The experimental data above shows several unusual features of fXII activation by PS-positive platelets. First, fXII binding was highly unsaturated at a physiological concentration (S4C Fig.); however, fXII activation was saturated at 100 nM (Fig. 1C). Second, the maximum concentration of fXIIa formed (approximately 0.14 nM for 2×106/mL platelets, Fig. 1C) corresponds to approximately 4.2×104 fXIIa molecules/platelet, which is approximately two orders of magnitude greater than the value generated from binding experiments (∼6.3×102 molecules/platelet). To explain these discrepancies, we further investigated this phenomenon using a computer model (Fig. 3). FXII activation on hydrophilic surfaces involves an auto-inhibition mechanism [26], which we considered when interpreting our results (S4C Fig. and Fig. 1C), and we constructed a computer model for fXII binding using a platelet surface and additional activation through an auto-inhibition mechanism (Fig. 3A).

This model allowed us to quantitatively describe the experimental data (Fig. 3B); thus, both the binding and activation data were united, and the above-described discrepancies were described. The model was also used to predict the exponential dependence of fXII activation on platelet concentration (Fig. 3C, smooth curve). To test this notion, we examined the dose-dependence of fXIIa formation using A23187-activated platelets, which were washed free of platelet secretion (Fig. 3C); the experimental data were consistent with a calculated curve for the platelet concentration range 0–5×106/mL. These data confirmed fXII activation by the platelet surface through an auto-inhibition mechanism, which is similar to fXII activation by the hydrophilic surface [26].

Fig 3. FXII activation model.

(A) Computational model schematic for fXII activation on the platelet surface. Soluble fXII first binds the surface and is then activated; fXIIa can inhibit further activation through an auto-inhibition mechanism [26]. The reaction rate constants (ki) for the model were estimated based on the data in Fig. 1C and S4C Fig., and the surface area of an activated platelet was considered 50 μm2. (B) Platelet-dependent fXIIa formation in buffer as a function of the fXII concentration added. The black circles correspond to the experimental data (±SD for three independent experiments, n = 3); the curve corresponds to the computational model. The consistency between the data and model curve confirms the fXII auto-inhibition hypothesis. (C) The dose-dependence of fXIIa formation in 20% plasma for A23187-activated platelets after platelet secretion removal. The platelets were activated at 2×108/mL and diluted to the indicated concentrations for further reaction with plasma. The black squares represent the experimental data (n = 3), and the curve represents the computational model. The consistency between the data and model curve confirms the reliability of the model.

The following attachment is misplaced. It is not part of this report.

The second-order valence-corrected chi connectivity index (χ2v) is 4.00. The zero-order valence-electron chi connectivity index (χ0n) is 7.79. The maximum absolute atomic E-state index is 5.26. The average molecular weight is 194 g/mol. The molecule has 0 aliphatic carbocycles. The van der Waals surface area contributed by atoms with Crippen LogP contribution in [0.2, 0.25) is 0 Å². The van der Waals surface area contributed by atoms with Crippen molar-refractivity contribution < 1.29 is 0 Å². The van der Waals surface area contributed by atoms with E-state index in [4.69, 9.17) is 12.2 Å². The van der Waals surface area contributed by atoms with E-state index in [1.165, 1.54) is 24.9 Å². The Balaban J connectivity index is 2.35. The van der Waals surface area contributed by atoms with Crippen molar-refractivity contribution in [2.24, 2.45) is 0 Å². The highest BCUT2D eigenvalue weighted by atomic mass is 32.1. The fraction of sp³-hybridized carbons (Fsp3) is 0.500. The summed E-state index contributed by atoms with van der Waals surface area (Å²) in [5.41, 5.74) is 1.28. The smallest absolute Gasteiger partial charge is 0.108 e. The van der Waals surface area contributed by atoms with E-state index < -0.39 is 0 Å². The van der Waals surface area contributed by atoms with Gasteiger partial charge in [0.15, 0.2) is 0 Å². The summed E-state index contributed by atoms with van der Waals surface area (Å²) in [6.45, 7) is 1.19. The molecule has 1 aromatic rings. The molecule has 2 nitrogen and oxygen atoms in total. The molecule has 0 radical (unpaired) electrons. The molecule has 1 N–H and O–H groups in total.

The roles of PS, poly-P, and α-granule secretion in surface-associated fXII activation

To determine whether PS contributes to platelet-dependent fXIIa generation or whether it is merely concurrent with manifestation of an additional necessary factor, we examined the effect of annexin V on purified fXII activation. The results generated using A23187-activated platelets after washing (Fig. 4A) demonstrate that annexin V fully abrogates platelet-dependent fXII activation. Interestingly, at its physiological concentration, prothrombin (fII) did not inhibit fXII activation (Fig. 4A), which suggests preferential fXII binding and that the interaction between fXII and activated platelets may be physiologically relevant. Furthermore, synthetic microvesicles containing 20% PS did not activate fXII under these conditions (Fig. 4B), which is consistent with earlier investigations [29], [30]; this result implies that an additional factor may co-express with PS during fXII-activation.

Fig 4. The role of PS and poly-P in surface-associated fXII activation by platelets.

(A) The effect of 20 μg/mL annexin V or 1.5 μM prothrombin on 280 nM fXII activation (in the presence of 2.5 mM CaCl2) by A23187-activated (secretion-depleted) platelets (n = 3). (B) Comparison of the fXIIa-generating capacities for A23187-activated platelets (at 2×106/mL) and 4 μM PS- or PC-liposomes (depicted as PS and PC, respectively) in 20% chelated plasma. The mean values (±SD) were calculated from three independent experiments (n = 3). (C) Confocal microscopy analysis of poly-P localisation in activated platelets with 2.5 mM calcium. DAPI was used as poly-P marker [27], and AlexaFluor-647-annexin V was used as a marker for procoagulant PS-positive platelets (labelled “PS+”). PS-negative activated platelets are labelled “PS-” (n = 3). (D) Confocal microscopy analysis of poly-P localisation in activated platelets without 2.5 mM calcium. FITC-anti-fibrin(ogen) antibody was used as an activated platelet marker (n = 3). The images in (C) and (D) were collected at an ∼2 μm z-depth over the fibrinogen surface to reduce non-specific fibrinogen immunofluorescence.